For the final segment of this summer’s question and answer sessions with the Bearkat football coaching staff, GoBearkats.Com gets up close and personal with head coach K. C. Keeler.

During his first season at Sam Houston, the Kats rolled up an 11-5 record, won the Southland Conference championship and reached the semifinals of the FCS playoffs.

Keeler’s coaching record of 185-78-1 at Sam Houston, Delaware and Rowan ranks 20th in total victories among the 597 head coaches now active at all NCAA levels. He is the only head football coach to take three different programs to an NCAA playoff semifinal appearance.


Question: Each member of your staff talks about what a family atmosphere you promote in the office. Why is that so important to you?

Keeler: We spend so much time together as a staff that it’s important that we have relationships with each other. We also recognize the commitments every coach’s family makes. I’ve always joked that being married to a college football coach is like dog years so I have 210 years in with my wife Janice.

I’m very conscious that we put a lot of time into this, that we as coaches spend a lot of time together and that our families make a huge sacrifice. So I try to make it as much like family as we can.

With everything from recruiting dinners to different social events to traveling to the Texas Tech game, I try to include the wives as much as possible in everything we do. Our players see and understand our coaches as something other than just the guy that blows the whistle.


Question: Speaking of family, how is your relationship with your wife and family important to you as a football coach?

Keeler: I think you need to have a best friend in this profession - somebody you can talk to. That is Janice. She also helps mentor some of our players. When we got here, she was very involved in getting the assistant coaches’ wives squared away with housing, doctors and all those kind of things. She is the center piece of everything and is very engaged.

A lot of times after a tough day and I go home and talk to her about dealing with a tough situation – say like with a player or something. She has such a great perspective. It really helps that I have a best friend I can bounce ideas off of.


Question:
Would you call yourself an optimist?

Keeler: I’m definitely the glass is half-full kind of guy. That’s how I look at life. There’s so many times you get knocked down in life that, if you don’t have an optimistic view point to life, you’re going to stay knocked down.

When you get knocked down, the challenge is to get back up and what a great challenge to have.

It’s like when we were 1-3 last year. If I would have gone the direction of saying this team stinks and this is a rebuilding year, I would have lost the kids. But I think the players saw that I felt we could still do it and I believed in them.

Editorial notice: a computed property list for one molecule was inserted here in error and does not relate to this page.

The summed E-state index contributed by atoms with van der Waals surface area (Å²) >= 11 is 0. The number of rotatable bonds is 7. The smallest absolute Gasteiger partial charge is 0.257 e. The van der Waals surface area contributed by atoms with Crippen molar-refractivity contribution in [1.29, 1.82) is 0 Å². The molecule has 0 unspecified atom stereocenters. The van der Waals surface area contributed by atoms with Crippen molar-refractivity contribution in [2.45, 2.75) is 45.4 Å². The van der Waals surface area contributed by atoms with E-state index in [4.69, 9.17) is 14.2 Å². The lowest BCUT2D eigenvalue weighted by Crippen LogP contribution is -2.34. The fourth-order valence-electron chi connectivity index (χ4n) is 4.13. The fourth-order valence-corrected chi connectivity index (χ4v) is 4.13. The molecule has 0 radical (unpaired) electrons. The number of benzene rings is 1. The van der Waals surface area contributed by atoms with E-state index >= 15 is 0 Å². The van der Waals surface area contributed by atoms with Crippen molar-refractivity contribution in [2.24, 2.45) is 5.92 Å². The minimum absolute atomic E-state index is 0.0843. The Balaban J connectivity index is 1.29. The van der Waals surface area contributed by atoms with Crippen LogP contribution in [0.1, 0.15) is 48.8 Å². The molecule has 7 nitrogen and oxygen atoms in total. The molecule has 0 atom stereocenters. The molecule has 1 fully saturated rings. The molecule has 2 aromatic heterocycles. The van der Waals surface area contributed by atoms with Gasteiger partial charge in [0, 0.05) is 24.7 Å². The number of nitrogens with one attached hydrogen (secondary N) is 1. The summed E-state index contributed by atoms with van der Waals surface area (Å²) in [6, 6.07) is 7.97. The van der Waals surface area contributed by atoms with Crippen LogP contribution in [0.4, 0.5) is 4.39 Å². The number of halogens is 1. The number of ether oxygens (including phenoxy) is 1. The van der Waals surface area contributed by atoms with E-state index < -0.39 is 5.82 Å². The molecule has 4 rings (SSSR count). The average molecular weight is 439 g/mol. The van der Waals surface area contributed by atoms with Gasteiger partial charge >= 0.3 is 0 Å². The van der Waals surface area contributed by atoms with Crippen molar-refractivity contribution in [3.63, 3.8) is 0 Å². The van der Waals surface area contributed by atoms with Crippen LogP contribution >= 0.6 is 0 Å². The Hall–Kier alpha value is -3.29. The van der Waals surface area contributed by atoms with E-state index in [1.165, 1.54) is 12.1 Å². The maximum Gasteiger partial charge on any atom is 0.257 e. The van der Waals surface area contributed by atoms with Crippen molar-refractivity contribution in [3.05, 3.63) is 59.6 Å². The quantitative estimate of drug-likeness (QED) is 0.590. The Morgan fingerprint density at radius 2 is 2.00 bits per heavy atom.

The coaching staff fed off that also. So I think it’s a great attribute to always see the glass as half full.  I can take almost any situation and understand the positive things that can come from it.


Question:
Do you have a favorite saying or quote.”

Keeler:  One of my things is that your measure in life is how you handle your adversities. That is something that is a constant theme with me. Every game, every season and in life in general, you’re going to face certain adversities and it’s not about getting knocked down it’s about getting back up.


Question:
What is your favorite thing about Huntsville, Texas?

Keeler:  I just love the people. When we were 1-3 last year, people would pull over while my wife and I were walking the dog and say “Love having you here” and “God bless you.” The people are so genuine and so appreciative.   

I also love coaching the kids in Texas because they’ve been coached hard. There’s been a demand put on them from an early age --- football is important and this is how you treat the game.

Yes, it’s really the people in the community and the players you get to coach.


Question:
How did you get started playing football?


Answer:
I was the youngest of three brothers. They all played. Every one of us was the captain at the high school. Even my dad was a captain. I was the fourth Keeler that was the high school captain.

My dad was a youth coach and we always won. So that’s how I got started.

I was very fortunate to go to the University of Delaware where I played under a phenomenal coach Tubby Raymond. That whole staff was such a great teaching staff. As I look back now, that was the big thing I took away from playing for coach Raymond and his staff. They were ahead of their time and their generation in terms of fundamentals, teaching and having a system.

I had a great base from my family to my college experience of people who knew how to coach.


Question:
At your first news conference at Sam Houston you talked about winning national championships. You are not one to shy away from big goals, are you?

Keeler: When I came here I knew Sam Houston had lost 93 percent of its offense and 10 of 11 starters on defense. Understanding this generation, I felt that I would lose that team if I starting talking about rebuilding. Rebuilding is for cowards. It’s the easy way out. My whole thing is about winning championships. That’s why I came here. I wanted to win sooner than later and do it with the guys in the room now. When you have that sort of attitude, it captures their imaginations. And they start believing they can do it.

Coach Keeler and the Bearkats begin the university’s 100th season of football Saturday at Lubbock against Texas Tech. The first home game is Saturday Sept. 19 with Lamar.

Tickets to all six home games at Elliott T. Bowers Stadium plus the 90th “Battle of the Piney Woods” presented by H-E-B at NRG Stadium in Houston Oct. 3 are on sale now at www.gobearkats.com and at the Sam Houston ticket office at (936) 294-1729.